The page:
If you have assumed some notion of taking windows users away, yay for you, but don't just assume the rest of the Linux using community has that same goal.

I don't give a rat's ass if any windows user comes along to use Linux. It's not about competition with MS or Apple.

And if my thinking that all persons interested in using Linux would best be served by doing some homework and educating themselves as a matter of course, then that is my opinion and I have as much right to post it as you have to yours.

Thanks for the interesting debate.

Big Bear

Context Is Important

I realize that you didn't directly reference the OP in your comments; however, those comments reside in the comment thread of a specific blog post. Thus, it is a logical assumption that those comments would have been made in the context of that blog post.

The context - a blog post about a specific user's experience and opinion - is the only reason that I even spoke up.

You see, I fully agree with you on most of your points. I just don't think they were applicable or beneficial within the given context.

That said, I really don't understand why you keep coming back to the issue of hand-holding or assuming responsibility for another. As far as I can tell, you're the only one to bring it up - again, in this context.

I'm also not trying to suggest that some organized or even concerted effort to woo Windows users does or needs to exist within the Linux community. However, I think it is unwise to suggest that the goals of the Linux community would not be served by having both a larger user base and a larger percentage of market share. Aside from what should prove long term to be very meaningful inroads into technologically underdeveloped areas, that user base - and that market share - will come from converted Windows users.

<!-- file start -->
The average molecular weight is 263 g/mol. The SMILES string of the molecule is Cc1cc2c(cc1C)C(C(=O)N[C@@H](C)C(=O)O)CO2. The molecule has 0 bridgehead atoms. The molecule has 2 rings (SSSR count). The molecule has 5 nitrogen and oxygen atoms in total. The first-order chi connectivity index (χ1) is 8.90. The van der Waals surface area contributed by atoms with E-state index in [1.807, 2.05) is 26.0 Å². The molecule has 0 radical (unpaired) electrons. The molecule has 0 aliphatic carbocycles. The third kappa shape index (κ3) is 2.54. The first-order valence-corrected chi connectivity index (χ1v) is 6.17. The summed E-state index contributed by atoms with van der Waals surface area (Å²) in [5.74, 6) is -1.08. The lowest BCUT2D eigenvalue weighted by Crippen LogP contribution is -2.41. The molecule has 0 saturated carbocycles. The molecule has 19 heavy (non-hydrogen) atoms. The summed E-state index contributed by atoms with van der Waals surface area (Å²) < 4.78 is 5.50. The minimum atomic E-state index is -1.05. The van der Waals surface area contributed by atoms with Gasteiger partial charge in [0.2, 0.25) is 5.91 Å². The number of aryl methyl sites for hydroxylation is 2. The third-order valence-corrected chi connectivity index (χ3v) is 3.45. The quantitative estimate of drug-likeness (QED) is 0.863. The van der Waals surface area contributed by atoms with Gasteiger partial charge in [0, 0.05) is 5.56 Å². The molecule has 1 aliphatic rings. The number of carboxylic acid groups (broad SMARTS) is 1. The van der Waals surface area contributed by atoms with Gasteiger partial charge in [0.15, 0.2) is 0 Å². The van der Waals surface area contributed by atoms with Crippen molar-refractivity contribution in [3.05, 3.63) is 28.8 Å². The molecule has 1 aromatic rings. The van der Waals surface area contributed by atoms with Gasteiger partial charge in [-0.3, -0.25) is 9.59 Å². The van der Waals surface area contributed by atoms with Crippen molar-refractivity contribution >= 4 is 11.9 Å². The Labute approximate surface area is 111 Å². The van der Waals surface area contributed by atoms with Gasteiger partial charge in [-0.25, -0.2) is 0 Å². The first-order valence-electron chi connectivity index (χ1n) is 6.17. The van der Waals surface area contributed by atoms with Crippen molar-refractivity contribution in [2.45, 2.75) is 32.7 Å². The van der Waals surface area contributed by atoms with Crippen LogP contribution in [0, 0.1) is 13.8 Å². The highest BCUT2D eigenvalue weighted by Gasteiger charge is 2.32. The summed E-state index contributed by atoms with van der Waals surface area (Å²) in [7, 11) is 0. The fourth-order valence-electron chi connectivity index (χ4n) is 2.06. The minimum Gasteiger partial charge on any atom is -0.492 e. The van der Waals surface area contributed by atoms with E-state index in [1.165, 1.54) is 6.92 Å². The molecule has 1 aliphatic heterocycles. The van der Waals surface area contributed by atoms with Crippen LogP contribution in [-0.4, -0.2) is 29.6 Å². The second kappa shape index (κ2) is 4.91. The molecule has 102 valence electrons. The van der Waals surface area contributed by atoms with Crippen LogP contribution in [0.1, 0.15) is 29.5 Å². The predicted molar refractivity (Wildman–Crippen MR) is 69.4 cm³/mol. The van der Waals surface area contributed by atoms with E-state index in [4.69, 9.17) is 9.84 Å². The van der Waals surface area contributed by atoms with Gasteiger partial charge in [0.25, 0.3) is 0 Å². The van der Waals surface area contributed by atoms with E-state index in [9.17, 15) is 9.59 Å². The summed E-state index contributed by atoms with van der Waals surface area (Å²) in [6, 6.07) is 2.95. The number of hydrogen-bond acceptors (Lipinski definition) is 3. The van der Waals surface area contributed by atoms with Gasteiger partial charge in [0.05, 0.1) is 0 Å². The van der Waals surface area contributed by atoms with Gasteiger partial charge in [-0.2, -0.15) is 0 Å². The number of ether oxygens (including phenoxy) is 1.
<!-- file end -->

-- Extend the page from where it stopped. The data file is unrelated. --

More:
So, yes, I believe it is important at least to welcome those Windows converts into the community - and I believe that you *should* care whether or not Windows users come along to use Linux.

As I've said, I'm one of those converts. I have a thick enough skin not to be offended by any intended or unintended slight. But, yes, I do see one of the ways that I can contribute to the Linux community to be to help welcome other Windows refugees.

Oh, and by the way, while many of the Linux luminaries may not have a direct interest in wooing Windows users, but I know of at least one that does: Mark Shuttleworth, whose Bug #1 implies that he cares very much whether or not Windows users come along to use Linux.

Again, I agree with you that all Linux users would be best-served by educating themselves as much as possible. I just think that we should let some users get their feet wet before trying to force them to jump into the deep end.

There's nothing wrong with testing the water first. After all, this discussion is taking place in response to one person who has done so: he tested the waters - yes, even the waters of one sea - and found them to be better than what he had experienced previously.

Let him continue to explore the waters of that sea, and eventually he will come to realize that his sea is only but a part of a vast ocean.

(End cheesy metaphor)